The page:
MUD SPILLAGE FROM THE KOSMOS ENERGY OPERATIONS AND THE URGENCY OF PETROLEUM REGULATORY AUTHORITY BILL
The National Platform of Civil Society in Oil and Gas is very disturbed that following the mud spillage in December 2009, Kosmos Energy has again spilled about 600 barrels of low toxicity oil-based mud into Ghanaian waters during its exploratory operations contrary to environmental regulations.
This is coming after the devastation caused by the massive spillage of oil by British Petroleum (BP) in the United States which continues to cause environmental disaster and adversely affecting the livelihoods of communities along the coast of the Gulf of Mexico. As an emerging industry, we cannot be saddled at the onset with such challenges and difficulties that require technologies and financial capital, the magnitude of which we do not have.
The spillage by Kosmos Energy against Ghanaian and international regulations, including a violation of section 92 of the Fisheries Act (625) 2002 is a prelude to the possible dangers that the industry poses to the future of the country if we are not able to enforce regulatory rules.
This has occurred against the background of the unfortunate delay by government to present a draft Petroleum Regulatory Authority Bill to the public for debate to allow Ghanaians to scrutinize the regulatory regime that would be applied to upstream operations.
We know there are existing regulations and institutions governing petroleum exploration and production, including PNDC Laws 64 and 84(even though GNPC does not have the mandate to do regulation); but for Kosmos to spill mud six times in a year and the inability of regulatory institutions to anticipate and prevent such spills demonstrates the weaknesses in the existing regulatory regime. This brings to the fore the need for a more comprehensive regulatory law which would be relevant to the entire oil and gas value chain.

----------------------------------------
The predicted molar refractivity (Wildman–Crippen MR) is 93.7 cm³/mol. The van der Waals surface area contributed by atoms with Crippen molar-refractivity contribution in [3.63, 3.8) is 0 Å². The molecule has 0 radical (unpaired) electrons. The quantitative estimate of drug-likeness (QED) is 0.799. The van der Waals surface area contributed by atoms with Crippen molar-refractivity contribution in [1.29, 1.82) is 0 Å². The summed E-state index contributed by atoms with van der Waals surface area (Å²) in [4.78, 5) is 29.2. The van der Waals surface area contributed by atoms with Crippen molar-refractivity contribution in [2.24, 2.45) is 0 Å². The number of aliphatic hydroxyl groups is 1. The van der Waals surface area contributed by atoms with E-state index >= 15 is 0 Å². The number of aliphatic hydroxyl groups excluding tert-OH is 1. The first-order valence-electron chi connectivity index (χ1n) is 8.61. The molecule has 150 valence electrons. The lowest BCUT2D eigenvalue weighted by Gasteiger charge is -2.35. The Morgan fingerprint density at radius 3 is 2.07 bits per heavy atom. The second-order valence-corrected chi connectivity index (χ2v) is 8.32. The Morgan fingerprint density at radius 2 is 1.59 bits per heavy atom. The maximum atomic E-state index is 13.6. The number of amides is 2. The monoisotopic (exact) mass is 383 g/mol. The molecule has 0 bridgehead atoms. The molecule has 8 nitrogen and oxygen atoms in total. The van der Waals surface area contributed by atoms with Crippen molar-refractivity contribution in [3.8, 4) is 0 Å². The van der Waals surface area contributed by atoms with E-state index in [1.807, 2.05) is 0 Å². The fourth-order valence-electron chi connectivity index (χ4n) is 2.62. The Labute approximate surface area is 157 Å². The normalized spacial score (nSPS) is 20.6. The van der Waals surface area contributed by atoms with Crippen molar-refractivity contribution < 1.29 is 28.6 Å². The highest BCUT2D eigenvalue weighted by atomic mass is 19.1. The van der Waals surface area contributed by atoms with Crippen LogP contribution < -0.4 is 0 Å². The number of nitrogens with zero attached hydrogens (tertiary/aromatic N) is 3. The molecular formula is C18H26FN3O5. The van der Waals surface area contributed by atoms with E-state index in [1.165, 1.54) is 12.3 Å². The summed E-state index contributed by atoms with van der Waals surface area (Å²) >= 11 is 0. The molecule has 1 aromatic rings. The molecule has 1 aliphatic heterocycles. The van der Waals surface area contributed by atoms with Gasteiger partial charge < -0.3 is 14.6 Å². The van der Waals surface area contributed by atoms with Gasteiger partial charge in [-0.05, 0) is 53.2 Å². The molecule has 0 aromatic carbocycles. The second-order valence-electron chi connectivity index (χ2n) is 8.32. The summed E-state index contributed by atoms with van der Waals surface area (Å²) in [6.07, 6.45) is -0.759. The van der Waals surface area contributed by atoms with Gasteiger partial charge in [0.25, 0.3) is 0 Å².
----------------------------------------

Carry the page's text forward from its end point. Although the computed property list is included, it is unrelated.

We call on government as a matter of urgency to publish the draft Petroleum Regulatory Authority Bill for public debate. We also urge the government to scrutinize the spill mitigation and field development plans of all petroleum operators.
While we laud the Ministry of Environmental Science and Technology for setting up a committee to determine appropriate sanctions against Kosmos Energy, we equally observe with worry the tendency of always waiting for the damage happen before taking action. Sanctions do not mitigate the negative effects of spillages. The National Platform of Civil Society in Oil and Gas therefore demands strong, holistic and preventive regulations and institutions to monitor the operations of the oil companies to avert future occurrences of spills which may have dire consequences on marine and human life.
Much as we know that the country needs petroleum revenues for development financing, this should not compromise our resolve to protect our environment and livelihoods. Government must actively and seriously engage with all stakeholders; including the civil society platform and community-based organizations in the oil districts to set up the necessary structures to monitor and protect the economic, environmental and social demands of our nation.
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